Monday, December 31, 2018


Pop your top, and flip your lid!

Wednesday, December 26, 2018

If You're Happy and You Know it

A few months ago, I came across this quote:

Happiness is a great side effect but it makes a lousy goal.
-Mike Rowe 

Followed by a jaunty quip about how it's a good thing to have it, but not to make it your main focus, because you'll fail.

Does it make a lousy goal?  And will you fail, though?  What if it doesn't?  And what if you didn't (respectively)?  I happen to think happiness is a wonderful goal.  To achieve happiness in our lives in spite of our challenges, and the unpleasantness we can all face, to me, is great success.  What better goal is there, then, if not to live a life in happiness inviting others to experience it with you, holding space for their sorrows, and lifting them when they're down?  What better goal than to be of service to one another?  I honestly don't think there is one, but I understand how this notion of happiness as the end goal can seem problematic. 

In every area of life, we run into trouble when we over-complicate things.  

Look at what we do to love!  We over-complicate our relationships to an absurd degree, and then conflate that with love, because we (most of us, I think) haven't figured out that something can be both simple, and awesome at the same time.  No, we must make it a HUGELY deep, and sophisticated concept to the point where it does seem fictional, and legendary, and perpetually out of reach for the masses, because something that feels as good as joy, and love can feel incredibly intimidating if you're not ready to receive it, become it, or pay it forward. 
By perpetuating the myth that happiness is this colossal concept of perfect contentment, we end up pushing it away, and creating a self-fulfilling prophecy where it remains comfortably out of grasp.
We've been conditioned to treat happiness like some fleeting, unattainable outcome.  First of all, happiness does not equal a problem-free existence.  Happiness does not mean a life free from sorrows.

Happy literally means: feeling or showing pleasure or contentment.  

Nowhere in that definition does it say, "All of your problems have magically disappeared!" or, "You must experience happiness 100% of the time, all day long, everyday, for the entire year, and every single year thereafter for the rest of your life in order to qualify as having lived a happy life."  If that's closer to the definition people are using to measure their happiness against, of course we are going to buckle under that pressure, and gloriously fail at reaching the end-goal of happiness.  I've already failed it today, myself, and some of you probably have too!  Do I believe we're not going to live happy lives because of it?  Nope, and it certainly doesn't mean any of us should stop making moves in order to exist in pleasure, contentment, and dare I say it ... actual joy.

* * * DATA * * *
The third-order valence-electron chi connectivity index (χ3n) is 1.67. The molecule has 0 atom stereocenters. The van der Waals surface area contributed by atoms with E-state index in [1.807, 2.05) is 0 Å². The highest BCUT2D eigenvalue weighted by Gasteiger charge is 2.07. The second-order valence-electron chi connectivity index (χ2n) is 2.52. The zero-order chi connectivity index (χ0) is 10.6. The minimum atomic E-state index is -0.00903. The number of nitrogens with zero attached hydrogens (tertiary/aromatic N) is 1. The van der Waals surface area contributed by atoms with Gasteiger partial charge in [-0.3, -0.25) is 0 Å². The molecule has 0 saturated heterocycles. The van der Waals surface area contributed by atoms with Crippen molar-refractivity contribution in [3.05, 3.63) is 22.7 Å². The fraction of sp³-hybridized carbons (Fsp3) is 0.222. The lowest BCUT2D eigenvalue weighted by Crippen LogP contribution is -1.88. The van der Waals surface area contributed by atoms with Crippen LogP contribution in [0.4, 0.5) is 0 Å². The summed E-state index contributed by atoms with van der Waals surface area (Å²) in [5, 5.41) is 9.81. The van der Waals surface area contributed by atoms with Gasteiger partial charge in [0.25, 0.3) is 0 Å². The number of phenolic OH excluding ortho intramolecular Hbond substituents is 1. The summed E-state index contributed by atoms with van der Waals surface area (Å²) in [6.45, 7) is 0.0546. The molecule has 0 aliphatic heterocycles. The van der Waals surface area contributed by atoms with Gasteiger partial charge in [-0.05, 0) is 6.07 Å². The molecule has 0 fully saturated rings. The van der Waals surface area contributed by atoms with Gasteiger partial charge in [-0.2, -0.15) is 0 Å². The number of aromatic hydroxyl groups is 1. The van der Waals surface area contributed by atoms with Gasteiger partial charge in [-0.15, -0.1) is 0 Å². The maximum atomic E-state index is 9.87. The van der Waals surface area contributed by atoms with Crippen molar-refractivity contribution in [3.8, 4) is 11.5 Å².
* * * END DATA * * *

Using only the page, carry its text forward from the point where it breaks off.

When I was 5 years old, my mother always told me that happiness was the key to life. When I went to school, they asked me what I wanted to be when I grew up. I wrote down 'happy'. They told me I didn't understand the assignment, and I told them they didn't understand life.  
-John Lennon 

Friday, December 21, 2018

In the Bleak Midwinter...

Frosty wind made moan;
Earth stood hard as iron,
Water like a stone;
Snow had fallen, snow on snow,
Snow on snow,
In the bleak mid-winter
Long ago.

Tuesday, December 18, 2018

Merry & Bright

As the year winds down, it seems we are bombarded with pumpkin or peppermint everything, and the hotter the better!  So, for anyone (like me) needing a recipe for something bright, crisp tasting, and a little bit different...

Here's what you need:
(All fruit is frozen) 
  • Bananas 3
  • Cranberries 2 cups
  • Mango Chunks 3 cups
  • Raspberries 2 cups
  • Ginger Root 1" knob, grated
  • Shredded Coconut 1 Tbsp (+ extra for garnish)
  • Full-Fat Organic Canned Coconut Milk 2/3 cups
  • Pure Organic Maple Syrup 1/4 cup
  • Water 1 cup

Here's what you do:
Throw everything in a large blender, and blend the hell out of it.  Pour, sprinkle with a pinch of extra coconut shreds, serve & enjoy!

When using all frozen fruit like I am, you may need to give your blender intermittent rests, and add a little more water.  If you prefer a thinner consistency, add more water, or use fresh bananas rather than frozen.

This recipe makes about 64 ounces.

Wednesday, December 12, 2018

So Long, Farewell ...

If you missed your chance to geek out with Worldbuilders over the last two weeks, you can always support their charitable efforts through the Worldbuilders Market, or support Heifer International directly all year long.  If you like to get a little something in return for your giving, I suggest swinging through Heifer's virtual gift shop where money from sales go straight to the makers (I recommend the Confetti Farm Animal Ornaments because turquoise cows, and hot pink pigs speak to my soul on a truly profound level).